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Growing up was fun because of the people I shared my childhood with. My parents are both natives of Ibadan, so we eat Amala and Abula a lot in my family since they are from the same origin. I don't... Read more
What: Chunks of goat on the bone; marinated with ginger, garlic, chilies, onions, and curry powder; simmered till fall-apart tender, with some tomatoes and carrots perhaps—that is Jamaican curry goat. It’s more a special-occasion kind of dish than one for the everyday, ideally consumed in someone’s home, of course. In Port Antonio, we found a pretty close approximation of that experience.
Where: A whitwashed shack on the road that winds east from Port Antonio toward Frenchman’s Cove, Woody’s Low Bridge Place (876-993-7888; Drapers Main Rd., Port Antonio, map) is just an enclosed bar/counter with stools and an adjoining open-air hexagonal dining area, behind which chickens wander through a lush green garden. It’s the purview of Charles “Woody” Cousins and his wife, Cherry: He’s a reggae musician who enjoys serenading his guests when the moment is right, she’s full of inspirational sayings (many of which are plastered around the restaurant’s interior). Together they’ve spawned four children and this charming little food shack, serving burgers by day and home-cooked three-course meals in the candlelit garden by night.
When: Woody’s is open Mon-Sat, noon-9pm; Sun, 1pm-7pm. For dinners, you must order a day in advance and pay a JA$1,000 deposit.
Order: Woody presented us with a few options when we stopped in the day before (for burgers, naturally): curry goat, fish in coconut sauce, pepper steak, jerk chicken. We agreed on the goat (JA$2,000 per person (about US$15); for two people, we had to choose the same dish), and it proved a winning decision—a mass of tender goat, its fat melting into the rich, medium-spiced sauce, the bones demanding to be picked clean.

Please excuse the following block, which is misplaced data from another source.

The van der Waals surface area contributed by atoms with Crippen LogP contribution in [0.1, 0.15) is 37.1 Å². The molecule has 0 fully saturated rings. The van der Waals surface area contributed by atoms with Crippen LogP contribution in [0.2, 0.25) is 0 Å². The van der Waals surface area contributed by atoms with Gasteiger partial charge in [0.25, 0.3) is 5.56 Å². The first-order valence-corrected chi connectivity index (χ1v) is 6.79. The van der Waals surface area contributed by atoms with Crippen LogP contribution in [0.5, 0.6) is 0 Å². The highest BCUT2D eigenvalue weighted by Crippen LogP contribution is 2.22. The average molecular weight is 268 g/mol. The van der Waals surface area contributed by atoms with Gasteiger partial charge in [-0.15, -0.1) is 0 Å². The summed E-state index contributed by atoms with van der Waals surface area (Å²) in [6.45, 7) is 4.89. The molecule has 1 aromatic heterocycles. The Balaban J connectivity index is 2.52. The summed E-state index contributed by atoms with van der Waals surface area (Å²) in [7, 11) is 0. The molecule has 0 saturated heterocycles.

On the side were some veggies and fried plantains; we also had festival for the table, a refreshing slaw-like salad, and a bowl of fluffy rice and pumpkin, a nice change of pace from the ubiquitous rice and peas. As this was a three-course meal, the goat was preceded by a vegetable soup and followed by sweet potato pudding. It was a feast, for less than US$45 for two, including drinks—and as we were the only guests in the garden that night, we might as well have been at Woody and Cherry’s house.
Alternatively: For curry goat in a more traditional restaurant setting, try Mom’s in Ocho Rios (876-974-2811; 7 Evelyn St., map; closed Sundays) or The Pelican Grill in Montego Bay (876-952-3171; Gloucester Ave., map). East of Port Antonio in Long Bay, check to see if the excellent shack Fisherman’s Park (approx. map) is offering this for the day.
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